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I like using the Assistant Editor in Xcode 4. I frequently Option-Click files to open them in the Assistant Editor, or use Open Quickly (Command-Shift-O), and hold the option key when selecting a file to open it in the Assistant Editor.

Both of these actions switch the Assistant Editor to Manual mode. Is there a keyboard shortcut to switch the Assistant Editor back to Tracking mode (also called Automatic)? In tracking mode it automatically shows the counterpart, e.g. the corresponding header/implementation file for the file in your main editor. know I can select Automatic mode it with the mouse on the Assistant Editor Jump bar, but I really want a keyboard shortcut to do this.

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3 Answers 3

up vote 23 down vote accepted

In the View -> Assistant Editor menu, there's an item called "Reset Editor". The default keyboard shortcut is Cmd-Opt-Shift-Z. It resets the Assistant View to show Counterparts.

I don't know if it's new in Xcode 4.1, but it should be a little easier than AppleScripting.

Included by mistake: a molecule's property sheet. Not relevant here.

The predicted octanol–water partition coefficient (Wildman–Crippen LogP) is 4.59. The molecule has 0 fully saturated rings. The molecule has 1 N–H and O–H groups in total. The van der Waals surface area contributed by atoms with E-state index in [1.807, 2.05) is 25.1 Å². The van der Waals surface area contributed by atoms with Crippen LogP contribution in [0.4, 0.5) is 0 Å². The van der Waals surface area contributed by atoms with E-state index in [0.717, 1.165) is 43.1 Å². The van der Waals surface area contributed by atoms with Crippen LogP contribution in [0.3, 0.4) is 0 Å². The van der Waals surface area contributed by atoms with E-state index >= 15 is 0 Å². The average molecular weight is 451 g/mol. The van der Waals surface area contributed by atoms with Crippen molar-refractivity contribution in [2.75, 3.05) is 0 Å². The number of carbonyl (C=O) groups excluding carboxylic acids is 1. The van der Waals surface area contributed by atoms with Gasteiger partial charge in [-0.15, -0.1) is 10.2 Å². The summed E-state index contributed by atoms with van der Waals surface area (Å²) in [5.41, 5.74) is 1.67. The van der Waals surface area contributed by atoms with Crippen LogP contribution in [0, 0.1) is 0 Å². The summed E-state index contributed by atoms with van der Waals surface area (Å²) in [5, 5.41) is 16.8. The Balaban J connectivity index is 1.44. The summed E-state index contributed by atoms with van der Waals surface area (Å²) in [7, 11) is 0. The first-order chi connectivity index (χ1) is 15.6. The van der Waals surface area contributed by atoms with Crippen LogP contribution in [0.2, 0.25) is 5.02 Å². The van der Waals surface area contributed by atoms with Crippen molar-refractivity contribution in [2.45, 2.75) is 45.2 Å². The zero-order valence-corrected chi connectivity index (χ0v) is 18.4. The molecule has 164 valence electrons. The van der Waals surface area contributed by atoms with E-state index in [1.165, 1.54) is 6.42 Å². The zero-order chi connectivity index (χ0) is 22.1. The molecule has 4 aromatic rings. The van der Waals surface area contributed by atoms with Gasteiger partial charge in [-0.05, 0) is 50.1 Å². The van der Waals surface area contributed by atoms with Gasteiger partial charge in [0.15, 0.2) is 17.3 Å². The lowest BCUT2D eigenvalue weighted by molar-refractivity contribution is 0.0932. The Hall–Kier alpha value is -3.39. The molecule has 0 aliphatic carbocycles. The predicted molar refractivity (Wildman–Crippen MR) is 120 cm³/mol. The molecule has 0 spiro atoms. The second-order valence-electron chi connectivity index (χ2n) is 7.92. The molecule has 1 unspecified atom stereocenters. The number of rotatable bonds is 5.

Alternatively, you could create a behavior to reset the editor how you'd like and bind it to a keyboard shortcut.

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Genius keyboard shortcut. I should map it to, I dunno, spacebar. –  buildsucceeded Nov 20 '11 at 21:52

I made this to help answer another question... Does it help?

enter image description here

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how much awesome is this –  petrocket Dec 10 '14 at 15:58

You can do it, but not with just a single "standard" keyboard shortcut. Assuming that you have just Option-Clicked on a file and opened it in the Assistant Editor, you would do the following steps to switch to "Counterparts" mode in the Assistant Editor:

  1. If your focus is not on the Assistant Editor, press Command-Option-. until you are on it.
  2. Once focus is on the Assistant Editor, press Control-4 to drop down the Assistant Editor menu.
  3. "Manual" will be selected so Press DownArrow once to select "Counterparts" and press Enter to switch to the counterpart of the file in the main editor.

If this is too many keystrokes, you can put the keys for steps 2 & 3 in an AppleScript script and bind it to a key.

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Thanks. In lieu of a real keyboard shortcut, that's a pretty good alternative. Two notes for others - I had to disable the Ctrl 1-4 keyboard shortcut for changing Mac OS X Spaces. Also, Command-J for visual way to select your editor with the keyboard is a useful alternative to Command-Option-. –  Jeremy Jul 18 '11 at 15:02

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